Agents facing visa challenges

Siraj Ansari, Director, Avion Holidays, claims that agents find it difficult to access appointments for visa submission after door-to-door visa services were launched in Hyderabad. This may hamper trade practices, he says.

Surbhi Sharma

Terming Online Travel Agencies (OTAs) and portals a bane for tourism trade, Siraj Ansari, Founder, United Federation of Tourism Consortium and Director, Avion Holidays, shed light on the plight of travel agents. He said that earlier traditional travel agents lost their trade profits coming from airlines and hotels to OTAs and travel BPOs, and now the visa business is also going away from their hands.

Blaming new initiatives like door-to-door visa services in Hyderabad, Ansari, former President of the Tour Operators Association of Telangana, said, “In the last meeting, I openly questioned the team on why visa facilitators are directly reaching customers through door-to-door and pillar-to-pillar services. In response, they stopped allowing agents to access appointments for visa submission. We have no choice but to use their services to convince clients. This will hamper our trade practices, as the rates they charge us are the same we charge our customers. The real concern is that the visa process has become complicated. Visa service providers have stepped in to facilitate visa acquisition, but this is causing many inconveniences, not only for travel agents but also for corporates and walk-in customers.”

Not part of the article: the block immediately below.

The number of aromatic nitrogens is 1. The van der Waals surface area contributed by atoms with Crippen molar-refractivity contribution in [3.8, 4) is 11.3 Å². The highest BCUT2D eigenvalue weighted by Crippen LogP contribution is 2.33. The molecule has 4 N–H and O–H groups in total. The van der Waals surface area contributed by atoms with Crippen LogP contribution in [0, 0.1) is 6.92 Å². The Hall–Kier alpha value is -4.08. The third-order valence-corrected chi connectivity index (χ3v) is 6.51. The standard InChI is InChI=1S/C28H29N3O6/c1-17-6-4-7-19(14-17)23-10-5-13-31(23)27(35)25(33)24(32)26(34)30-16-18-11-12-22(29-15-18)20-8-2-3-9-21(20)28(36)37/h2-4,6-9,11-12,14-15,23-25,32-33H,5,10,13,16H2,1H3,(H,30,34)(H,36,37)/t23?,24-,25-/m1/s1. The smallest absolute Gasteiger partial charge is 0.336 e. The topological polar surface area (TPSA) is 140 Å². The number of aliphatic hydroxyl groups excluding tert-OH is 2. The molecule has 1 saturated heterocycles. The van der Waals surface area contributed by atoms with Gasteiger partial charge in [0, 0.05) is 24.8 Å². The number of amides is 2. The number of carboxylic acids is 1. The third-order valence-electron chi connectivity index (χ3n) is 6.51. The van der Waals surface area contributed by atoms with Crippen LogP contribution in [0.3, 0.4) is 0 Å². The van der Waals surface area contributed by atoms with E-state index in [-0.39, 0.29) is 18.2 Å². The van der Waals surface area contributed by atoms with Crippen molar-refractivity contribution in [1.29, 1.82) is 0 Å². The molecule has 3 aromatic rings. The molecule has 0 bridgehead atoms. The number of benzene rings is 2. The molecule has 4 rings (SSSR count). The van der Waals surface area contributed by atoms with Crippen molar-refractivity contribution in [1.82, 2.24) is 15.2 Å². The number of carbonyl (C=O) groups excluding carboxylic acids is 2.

“Earlier, I used to do 650 to 800 visas per year on average to all the countries in categories of business, visit and tourist visas except for countries like Israel, Pakistan, Afghanistan, Sudan and Bangladesh. But now the situation has changed and almost 60-75 per cent agents are managing somehow with petty margins,” he said.

Urging the members of the UFTC, Ansari suggested approaching businesses directly. He said when he mentioned the issue, the consortium members strongly felt that the visa facilitators should not discourage the travel agent’s role by reaching out to the customers directly. Ansari noted that in the past, services with consulates were easy and affordable, but the advent of online systems has led to confusion and exorbitant charges.



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